The Exorcist was a cultural phenomenon upon its release in 1973.
Based on William Peter Blatty’s novel, William Friedkin’s horror classic about a young girl possessed by a demonic force famously shocked audiences across the globe.
What you might not know is that part of the media frenzy surrounding the film derived from rumours that the movie itself was troubled.
A series of tragic incidents befell the cast, crew, and people connected with them, leading many to believe the film itself was cursed.
A series of unfortunate events
Production on The Exorcist was riddled with problems from the start. As shooting began in 1972, the set used as the home of Regan MacNiel burned down when a bird flew into a circuit box.
Eerily, the only part to remain untouched by flames was the room used for filming the actual exorcism scenes.
“This set production back significantly, and led to a draining shooting period of over a year,” explains film historian and horror expert Sarah Crowther.
Actors Jack MacGowran and Vasiliki Maliaros, whose characters also die in the movie, both passed away shortly after shooting wrapped.
Elsewhere, stars Linda Blair and Max von Sydow lost members of their family during the shoot.
But that wasn’t all. The son of Jason Miller, who plays Father Damien Karras, was nearly killed in a motorcycle accident.
Meanwhile, Blair and on-screen mother Ellen Burstyn both suffered serious injuries during production due to falls on set.
This so-called curse was also said to have followed the movie on its release into cinemas, on Boxing Day 1973.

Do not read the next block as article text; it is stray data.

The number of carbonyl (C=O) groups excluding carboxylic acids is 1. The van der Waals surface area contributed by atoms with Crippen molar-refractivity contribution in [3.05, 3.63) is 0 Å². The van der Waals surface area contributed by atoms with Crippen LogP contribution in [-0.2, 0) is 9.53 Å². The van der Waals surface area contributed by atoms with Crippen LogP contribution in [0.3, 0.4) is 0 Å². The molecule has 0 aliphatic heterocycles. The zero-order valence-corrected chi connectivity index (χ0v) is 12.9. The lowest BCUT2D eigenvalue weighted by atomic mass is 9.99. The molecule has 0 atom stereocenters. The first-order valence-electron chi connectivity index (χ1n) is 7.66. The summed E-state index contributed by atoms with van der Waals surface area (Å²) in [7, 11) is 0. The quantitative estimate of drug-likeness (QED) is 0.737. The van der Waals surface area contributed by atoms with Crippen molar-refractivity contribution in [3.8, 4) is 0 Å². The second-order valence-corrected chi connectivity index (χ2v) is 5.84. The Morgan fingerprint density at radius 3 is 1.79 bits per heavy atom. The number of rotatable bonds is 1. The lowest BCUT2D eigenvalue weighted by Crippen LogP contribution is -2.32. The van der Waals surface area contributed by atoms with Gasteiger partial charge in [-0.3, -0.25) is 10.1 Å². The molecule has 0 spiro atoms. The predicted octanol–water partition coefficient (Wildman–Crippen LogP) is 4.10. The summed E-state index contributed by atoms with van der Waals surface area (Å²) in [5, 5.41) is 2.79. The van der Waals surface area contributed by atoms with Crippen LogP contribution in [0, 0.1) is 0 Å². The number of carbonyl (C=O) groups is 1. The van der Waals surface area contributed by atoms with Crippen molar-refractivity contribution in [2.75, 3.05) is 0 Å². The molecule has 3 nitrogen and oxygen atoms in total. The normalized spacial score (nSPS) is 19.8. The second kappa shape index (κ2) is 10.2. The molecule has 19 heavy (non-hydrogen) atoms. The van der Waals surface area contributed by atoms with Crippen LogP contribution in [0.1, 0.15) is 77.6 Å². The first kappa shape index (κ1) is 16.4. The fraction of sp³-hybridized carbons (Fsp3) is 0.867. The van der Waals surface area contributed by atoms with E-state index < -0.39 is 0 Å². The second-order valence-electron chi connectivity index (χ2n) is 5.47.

“A release date over the period of a major religious festival gives you some indication of the studio’s intent to spark controversy and debate,” says Crowther.
As the film began, lightning crashed out of the sky and struck the church opposite the cinema.
“The Warner Brothers press office spread speculation of the curse prior to release. It was an extremely hot topic in global media when it hit cinemas.”
Warner Bros drew on sinister rumours surrounding the film’s production to pique audience interest.
“Column inches and television news screens were filled with stories of audience members fainting and vomiting, and walking out in large numbers at early screenings,” notes Crowther.
‘One woman passed out’
In Rome, fans were forced to travel to the cinema in a torrential downpour. As the film began, lightning reportedly struck the church opposite the cinema.
Reactions to the disturbing film only served to bolster The Exorcist’s burgeoning reputation as shock cinema.
“One woman passed out and broke her jaw, for which she sued the studio. In the UK, St John’s Ambulance staff attended screenings,” adds Crowther.
“US televangelist Billy Graham went so far as to claim that the very celluloid of the film itself was cursed. [That] it contained subliminal messages.”